“The idea of Airbnb helping to create a world where all 7.5 billion people can genuinely feel they can belong anywhere—it’s such a noble purpose. And we will probably not reach it in my lifetime,” Mildenhall said. “But it’s big enough, and tangible enough, to motivate not just the people at Airbnb but all the agencies and media partners we work with.”
Charismatic and driven, Mildenhall helped Airbnb evolve “by leaning into, rather than running from, the cultural tensions around the brand,” Ad Week reported. He embraced the brand that celebrated “the diverse nature of humanity”:
“As an openly gay black executive in marketing in North America, I am very unusual,” Mildenhall said. “I look different. I speak different. And rather than shying away from all that, I’m in the incredibly privileged position of being able to use the brand as a magnifying glass for those values. For the first time in my career, there is no difference between the way I want to show up in the world and the way I can steer the brand to show up in the world. And that is incredibly, incredibly satisfying.”
Mildenhall overcame the tension people feel about staying in a stranger’s house with the “Never a Stranger” campaign. When Airbnb became a bigger player, he went after the hospitality industry for sanitizing the travel experience, in the “Don’t Go There. Live There” campaign.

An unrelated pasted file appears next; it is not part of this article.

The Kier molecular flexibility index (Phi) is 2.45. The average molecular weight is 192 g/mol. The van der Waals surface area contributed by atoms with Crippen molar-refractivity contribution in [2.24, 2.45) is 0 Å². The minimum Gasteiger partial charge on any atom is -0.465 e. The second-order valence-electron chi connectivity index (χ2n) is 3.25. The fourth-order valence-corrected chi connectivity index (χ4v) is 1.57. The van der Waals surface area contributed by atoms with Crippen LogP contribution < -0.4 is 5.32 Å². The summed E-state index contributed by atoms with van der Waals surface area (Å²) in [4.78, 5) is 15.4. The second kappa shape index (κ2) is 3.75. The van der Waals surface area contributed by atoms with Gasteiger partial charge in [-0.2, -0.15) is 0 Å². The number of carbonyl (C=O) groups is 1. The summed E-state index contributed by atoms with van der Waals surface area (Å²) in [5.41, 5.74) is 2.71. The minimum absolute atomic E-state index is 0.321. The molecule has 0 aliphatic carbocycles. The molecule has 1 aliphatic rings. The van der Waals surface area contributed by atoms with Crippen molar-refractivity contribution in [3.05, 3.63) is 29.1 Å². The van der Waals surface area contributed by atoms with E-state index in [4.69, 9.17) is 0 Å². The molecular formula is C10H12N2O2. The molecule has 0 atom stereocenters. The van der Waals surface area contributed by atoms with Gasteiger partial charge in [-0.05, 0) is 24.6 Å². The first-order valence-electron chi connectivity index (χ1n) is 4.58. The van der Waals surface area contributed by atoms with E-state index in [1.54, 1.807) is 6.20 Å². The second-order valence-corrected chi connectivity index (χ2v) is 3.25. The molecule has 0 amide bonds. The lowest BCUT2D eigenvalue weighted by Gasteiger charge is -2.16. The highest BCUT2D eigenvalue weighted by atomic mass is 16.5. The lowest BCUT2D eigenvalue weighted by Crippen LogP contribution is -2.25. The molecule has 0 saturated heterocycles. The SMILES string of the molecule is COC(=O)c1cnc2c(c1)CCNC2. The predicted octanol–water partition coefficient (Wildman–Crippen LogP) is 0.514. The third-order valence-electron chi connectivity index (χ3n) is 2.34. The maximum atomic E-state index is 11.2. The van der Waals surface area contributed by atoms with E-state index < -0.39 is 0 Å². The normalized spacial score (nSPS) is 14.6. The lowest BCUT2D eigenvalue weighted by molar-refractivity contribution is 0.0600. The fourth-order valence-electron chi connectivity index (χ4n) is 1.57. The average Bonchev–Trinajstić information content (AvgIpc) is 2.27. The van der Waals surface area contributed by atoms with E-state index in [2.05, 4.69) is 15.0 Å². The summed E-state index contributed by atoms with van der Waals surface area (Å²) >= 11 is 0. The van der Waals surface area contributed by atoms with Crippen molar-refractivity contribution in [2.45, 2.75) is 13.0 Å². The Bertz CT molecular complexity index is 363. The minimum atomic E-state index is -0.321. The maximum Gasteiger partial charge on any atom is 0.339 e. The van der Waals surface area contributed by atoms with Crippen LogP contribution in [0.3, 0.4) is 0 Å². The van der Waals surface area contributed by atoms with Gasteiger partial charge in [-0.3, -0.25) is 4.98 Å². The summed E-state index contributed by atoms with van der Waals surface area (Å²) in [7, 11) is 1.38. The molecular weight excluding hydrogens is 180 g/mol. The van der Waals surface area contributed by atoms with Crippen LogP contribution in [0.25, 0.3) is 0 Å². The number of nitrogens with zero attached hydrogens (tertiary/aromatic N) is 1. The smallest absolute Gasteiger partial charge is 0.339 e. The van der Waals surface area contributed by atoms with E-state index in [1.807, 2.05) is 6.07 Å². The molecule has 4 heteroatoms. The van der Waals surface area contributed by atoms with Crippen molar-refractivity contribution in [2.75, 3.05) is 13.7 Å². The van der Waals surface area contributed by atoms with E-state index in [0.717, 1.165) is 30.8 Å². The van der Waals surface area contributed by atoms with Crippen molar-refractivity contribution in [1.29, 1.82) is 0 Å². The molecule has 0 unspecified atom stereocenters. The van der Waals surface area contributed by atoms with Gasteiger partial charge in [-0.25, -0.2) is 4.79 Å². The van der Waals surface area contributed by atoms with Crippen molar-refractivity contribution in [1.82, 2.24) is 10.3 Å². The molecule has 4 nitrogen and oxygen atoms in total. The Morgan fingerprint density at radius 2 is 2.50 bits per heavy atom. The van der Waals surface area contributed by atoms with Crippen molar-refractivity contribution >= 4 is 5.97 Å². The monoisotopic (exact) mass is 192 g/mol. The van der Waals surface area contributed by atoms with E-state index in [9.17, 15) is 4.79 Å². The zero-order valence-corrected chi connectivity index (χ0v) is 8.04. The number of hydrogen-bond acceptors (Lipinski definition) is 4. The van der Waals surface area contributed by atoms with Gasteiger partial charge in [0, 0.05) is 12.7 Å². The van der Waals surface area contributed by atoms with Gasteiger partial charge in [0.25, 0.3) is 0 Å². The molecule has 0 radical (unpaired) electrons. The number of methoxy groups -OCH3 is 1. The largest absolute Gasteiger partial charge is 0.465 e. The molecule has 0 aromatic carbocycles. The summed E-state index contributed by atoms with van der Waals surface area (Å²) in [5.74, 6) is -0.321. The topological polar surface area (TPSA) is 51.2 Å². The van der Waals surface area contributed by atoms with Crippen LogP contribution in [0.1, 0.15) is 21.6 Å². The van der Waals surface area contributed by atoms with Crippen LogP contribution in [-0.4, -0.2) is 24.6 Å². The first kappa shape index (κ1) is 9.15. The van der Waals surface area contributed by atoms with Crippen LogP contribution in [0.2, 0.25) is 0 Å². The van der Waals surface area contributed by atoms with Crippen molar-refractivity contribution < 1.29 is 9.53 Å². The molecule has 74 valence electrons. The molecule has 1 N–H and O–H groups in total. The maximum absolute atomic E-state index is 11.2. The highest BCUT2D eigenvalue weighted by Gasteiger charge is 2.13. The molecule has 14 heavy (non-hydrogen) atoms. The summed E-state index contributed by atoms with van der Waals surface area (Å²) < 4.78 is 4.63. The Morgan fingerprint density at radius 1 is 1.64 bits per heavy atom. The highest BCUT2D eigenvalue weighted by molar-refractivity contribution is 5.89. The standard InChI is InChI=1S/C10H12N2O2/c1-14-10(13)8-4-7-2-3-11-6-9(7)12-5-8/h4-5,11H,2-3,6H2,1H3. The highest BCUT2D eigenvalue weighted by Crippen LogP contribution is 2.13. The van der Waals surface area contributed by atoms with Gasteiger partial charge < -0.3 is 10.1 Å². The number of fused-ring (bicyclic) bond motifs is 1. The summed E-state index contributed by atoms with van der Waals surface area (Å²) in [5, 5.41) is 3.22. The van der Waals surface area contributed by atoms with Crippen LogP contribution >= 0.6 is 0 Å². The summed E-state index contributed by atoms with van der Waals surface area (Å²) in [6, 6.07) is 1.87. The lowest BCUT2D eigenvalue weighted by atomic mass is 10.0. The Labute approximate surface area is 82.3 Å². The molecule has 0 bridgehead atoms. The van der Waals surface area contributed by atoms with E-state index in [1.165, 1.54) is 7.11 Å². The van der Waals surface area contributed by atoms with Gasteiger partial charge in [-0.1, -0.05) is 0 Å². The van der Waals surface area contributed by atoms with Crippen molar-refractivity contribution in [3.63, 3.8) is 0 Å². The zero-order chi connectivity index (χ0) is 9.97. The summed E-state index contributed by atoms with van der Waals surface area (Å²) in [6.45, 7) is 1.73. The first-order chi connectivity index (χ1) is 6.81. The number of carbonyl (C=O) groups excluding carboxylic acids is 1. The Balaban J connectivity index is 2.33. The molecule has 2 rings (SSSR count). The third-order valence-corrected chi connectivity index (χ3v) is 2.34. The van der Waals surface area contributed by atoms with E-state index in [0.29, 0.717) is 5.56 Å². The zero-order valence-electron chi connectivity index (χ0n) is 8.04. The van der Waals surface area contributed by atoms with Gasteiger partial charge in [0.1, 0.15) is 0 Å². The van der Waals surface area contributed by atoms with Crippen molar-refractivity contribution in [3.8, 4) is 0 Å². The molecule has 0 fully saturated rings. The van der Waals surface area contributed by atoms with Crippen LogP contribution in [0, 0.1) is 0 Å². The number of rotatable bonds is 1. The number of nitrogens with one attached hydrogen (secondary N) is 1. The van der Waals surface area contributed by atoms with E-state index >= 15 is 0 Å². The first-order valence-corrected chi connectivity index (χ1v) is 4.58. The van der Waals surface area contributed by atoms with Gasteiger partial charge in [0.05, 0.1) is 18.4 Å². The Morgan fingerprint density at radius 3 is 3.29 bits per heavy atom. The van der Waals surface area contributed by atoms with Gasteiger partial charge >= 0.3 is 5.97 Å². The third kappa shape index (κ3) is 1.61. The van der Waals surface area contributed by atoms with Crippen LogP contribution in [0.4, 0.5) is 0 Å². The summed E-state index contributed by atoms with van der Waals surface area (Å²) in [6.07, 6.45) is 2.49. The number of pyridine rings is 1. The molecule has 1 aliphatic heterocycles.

He oversaw smaller campaigns that made the Airbnb brand look good, such as the “Night At” series, (where Airbnb partnered with unusual locations to offer overnight stays) and Leo Burnett’s re-creation of Van Gogh’s bedroom for the Art Institute of Chicago.
“The corporation should assume responsibility for ensuring that all travelers, including those with disabilities, have access to its accommodations,” disability advocates said, according to 48Hills. “There’s nothing innovative or disruptive about discrimination, and there’s no law protecting a platform’s right to embrace it.”